I Eat Vibes for Breakfast, hosted by Juliana Hale, features special guest Ryan Smith, a veteran Shure artist relations regional manager in Nashville. In this episode, they start with a tea of the day segment, where Juliana tries Yogi Tea’s blackberry apple cider digestive awakening, while Ryan drinks The Accidentals’ timeout tea, a citrus wellness blend with turmeric, ginger, and licorice root. They discuss the benefits of drinking tea before performing and recording, as well as their preferred temperatures for water. They also talk about Ryan’s activities for the day, including dropping off a repaired belt pack at the Grand Ole Opry and visiting some artists in soundcheck. They also discuss a teabag fortune that reads, “When the dawn of simplicity comes in life, complications leave.”
Ryan discusses his passion for drumming and music, and how he got started in the industry. He talks about his experience studying music at college and meeting different artists. He also mentions how he started working at Shure, a music company, in the customer service department and later moved into production. He talks about his favorite microphone for drum sets and how he tries to balance his work and passion for music with family life. The speaker also mentions that his work days can be different, depending on the projects he is working on, and how he spends his time editing videos and getting approvals for his work.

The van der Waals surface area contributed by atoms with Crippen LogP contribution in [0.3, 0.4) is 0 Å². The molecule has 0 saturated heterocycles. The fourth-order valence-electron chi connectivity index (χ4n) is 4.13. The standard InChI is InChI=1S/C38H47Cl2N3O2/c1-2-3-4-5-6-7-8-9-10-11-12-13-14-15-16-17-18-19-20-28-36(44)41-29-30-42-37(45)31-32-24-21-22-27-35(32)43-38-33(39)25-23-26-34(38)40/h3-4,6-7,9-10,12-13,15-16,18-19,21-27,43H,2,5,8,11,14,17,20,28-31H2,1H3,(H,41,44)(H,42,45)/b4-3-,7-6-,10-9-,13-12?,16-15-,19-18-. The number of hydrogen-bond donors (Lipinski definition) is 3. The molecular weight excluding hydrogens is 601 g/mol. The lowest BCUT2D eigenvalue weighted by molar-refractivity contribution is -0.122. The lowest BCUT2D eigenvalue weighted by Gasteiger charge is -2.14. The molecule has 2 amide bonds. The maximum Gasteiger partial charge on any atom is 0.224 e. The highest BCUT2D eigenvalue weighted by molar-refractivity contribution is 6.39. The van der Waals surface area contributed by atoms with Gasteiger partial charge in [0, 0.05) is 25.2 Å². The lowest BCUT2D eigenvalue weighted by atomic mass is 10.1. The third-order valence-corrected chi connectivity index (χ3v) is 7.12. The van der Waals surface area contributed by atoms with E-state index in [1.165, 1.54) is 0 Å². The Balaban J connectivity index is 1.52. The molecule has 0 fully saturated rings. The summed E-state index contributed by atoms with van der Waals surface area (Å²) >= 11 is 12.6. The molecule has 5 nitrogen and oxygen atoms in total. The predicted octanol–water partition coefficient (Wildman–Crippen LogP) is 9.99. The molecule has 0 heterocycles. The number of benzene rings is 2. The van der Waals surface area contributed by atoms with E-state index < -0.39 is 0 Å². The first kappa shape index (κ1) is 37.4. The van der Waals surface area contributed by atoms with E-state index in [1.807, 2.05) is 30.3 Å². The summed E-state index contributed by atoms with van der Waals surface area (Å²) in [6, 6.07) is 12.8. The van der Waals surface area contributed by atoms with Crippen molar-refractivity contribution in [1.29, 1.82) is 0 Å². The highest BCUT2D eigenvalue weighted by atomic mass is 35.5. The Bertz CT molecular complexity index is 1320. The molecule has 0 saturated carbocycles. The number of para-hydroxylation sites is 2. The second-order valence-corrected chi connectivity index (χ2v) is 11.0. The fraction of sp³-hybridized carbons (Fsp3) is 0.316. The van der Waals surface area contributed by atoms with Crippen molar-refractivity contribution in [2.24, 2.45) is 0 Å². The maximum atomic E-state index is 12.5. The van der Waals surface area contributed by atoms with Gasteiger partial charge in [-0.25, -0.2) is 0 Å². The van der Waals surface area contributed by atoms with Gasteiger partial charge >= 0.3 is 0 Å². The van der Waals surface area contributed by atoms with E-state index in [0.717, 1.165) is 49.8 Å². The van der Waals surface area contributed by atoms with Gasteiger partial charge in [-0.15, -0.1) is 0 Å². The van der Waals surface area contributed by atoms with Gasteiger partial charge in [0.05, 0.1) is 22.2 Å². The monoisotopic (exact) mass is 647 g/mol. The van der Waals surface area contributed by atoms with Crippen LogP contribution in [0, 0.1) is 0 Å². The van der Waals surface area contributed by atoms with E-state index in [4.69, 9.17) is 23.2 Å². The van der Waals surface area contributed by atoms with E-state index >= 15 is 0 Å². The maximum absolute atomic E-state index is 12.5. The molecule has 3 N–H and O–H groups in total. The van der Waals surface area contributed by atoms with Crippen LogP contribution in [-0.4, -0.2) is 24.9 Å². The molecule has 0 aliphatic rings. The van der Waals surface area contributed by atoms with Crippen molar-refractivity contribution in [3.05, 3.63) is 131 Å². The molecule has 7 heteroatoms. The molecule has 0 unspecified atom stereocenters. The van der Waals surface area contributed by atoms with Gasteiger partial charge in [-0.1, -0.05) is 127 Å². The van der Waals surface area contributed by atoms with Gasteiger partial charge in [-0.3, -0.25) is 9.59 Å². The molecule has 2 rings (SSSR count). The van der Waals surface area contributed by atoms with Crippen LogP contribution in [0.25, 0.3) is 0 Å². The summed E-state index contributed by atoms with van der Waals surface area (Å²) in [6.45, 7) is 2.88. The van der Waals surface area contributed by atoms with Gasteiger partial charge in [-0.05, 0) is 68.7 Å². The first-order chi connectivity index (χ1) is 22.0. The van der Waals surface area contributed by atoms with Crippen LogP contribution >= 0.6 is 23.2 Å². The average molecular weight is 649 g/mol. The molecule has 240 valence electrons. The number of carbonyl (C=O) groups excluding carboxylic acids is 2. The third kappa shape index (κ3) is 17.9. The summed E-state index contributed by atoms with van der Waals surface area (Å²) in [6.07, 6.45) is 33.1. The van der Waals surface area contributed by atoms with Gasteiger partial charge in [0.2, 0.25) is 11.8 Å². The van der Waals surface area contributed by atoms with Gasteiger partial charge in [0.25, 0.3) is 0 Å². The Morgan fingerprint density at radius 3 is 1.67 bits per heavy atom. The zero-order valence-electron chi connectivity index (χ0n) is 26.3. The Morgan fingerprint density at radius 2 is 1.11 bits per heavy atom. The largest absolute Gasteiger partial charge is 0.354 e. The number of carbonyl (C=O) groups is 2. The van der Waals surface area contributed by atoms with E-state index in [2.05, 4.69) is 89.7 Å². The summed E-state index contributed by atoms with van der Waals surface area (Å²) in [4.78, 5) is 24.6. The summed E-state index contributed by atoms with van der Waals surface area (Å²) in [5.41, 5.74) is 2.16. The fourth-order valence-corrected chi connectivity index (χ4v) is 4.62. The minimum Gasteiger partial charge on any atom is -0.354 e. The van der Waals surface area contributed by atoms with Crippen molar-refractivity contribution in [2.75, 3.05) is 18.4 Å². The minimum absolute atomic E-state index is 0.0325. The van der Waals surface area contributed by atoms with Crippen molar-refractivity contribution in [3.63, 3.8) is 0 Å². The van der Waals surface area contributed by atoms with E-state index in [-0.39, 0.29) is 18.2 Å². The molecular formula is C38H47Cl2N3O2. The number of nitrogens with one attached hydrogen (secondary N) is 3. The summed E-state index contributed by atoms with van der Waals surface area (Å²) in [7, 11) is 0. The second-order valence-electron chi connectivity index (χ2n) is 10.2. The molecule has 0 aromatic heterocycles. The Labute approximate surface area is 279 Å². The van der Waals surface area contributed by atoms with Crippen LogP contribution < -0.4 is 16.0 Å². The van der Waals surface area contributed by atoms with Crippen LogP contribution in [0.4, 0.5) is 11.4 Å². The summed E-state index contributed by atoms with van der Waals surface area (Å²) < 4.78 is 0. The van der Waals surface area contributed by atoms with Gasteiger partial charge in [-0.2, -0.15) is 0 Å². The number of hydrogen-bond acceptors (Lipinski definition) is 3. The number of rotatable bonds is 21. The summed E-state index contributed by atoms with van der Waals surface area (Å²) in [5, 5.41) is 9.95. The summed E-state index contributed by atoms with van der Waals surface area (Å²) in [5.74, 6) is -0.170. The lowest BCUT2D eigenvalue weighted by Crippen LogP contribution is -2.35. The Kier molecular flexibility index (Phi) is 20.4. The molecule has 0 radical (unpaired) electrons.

During the conversation, Ryan and Juliana discussed tips on how to have good live audio as an artist. Ryan emphasized the importance of knowing the source of the sound, such as the instrument, speaker cabinet, or vocalist’s voice. He advised that artists should listen to the sound and understand its ranges, what cuts through, and what needs to be miked. Additionally, Ryan suggested that artists should know what kind of sound they want to create and find an engineer who understands their music. When it comes to how close an artist should sing to their microphone, Ryan said that it is usually acceptable to be two to three inches away from the microphone, but it depends on the type of show an artist wants to put on. Some artists intentionally stay seven or eight inches off the microphone during an acoustic show to mix what they are singing. Overall, Ryan concluded that it is essential to understand the source of the sound and have a clear vision of the kind of sound an artist wants to create to have good live audio.
- The Benefits of Drinking Tea Before Performing and Recording Music.
- Ryan Passion for Shure and His Experience Working in the Music Industry.
- Tips on How to Have Good Live Audio as an Artist.
- Emphasizing the Importance of Understanding the Source of the Sound
- Having a Clear Vision for the Desired Sound.
- Find an Engineer Who Understands Music
- How Close an Artist Should Sing to Their Microphone, Depending on the Type of Show.
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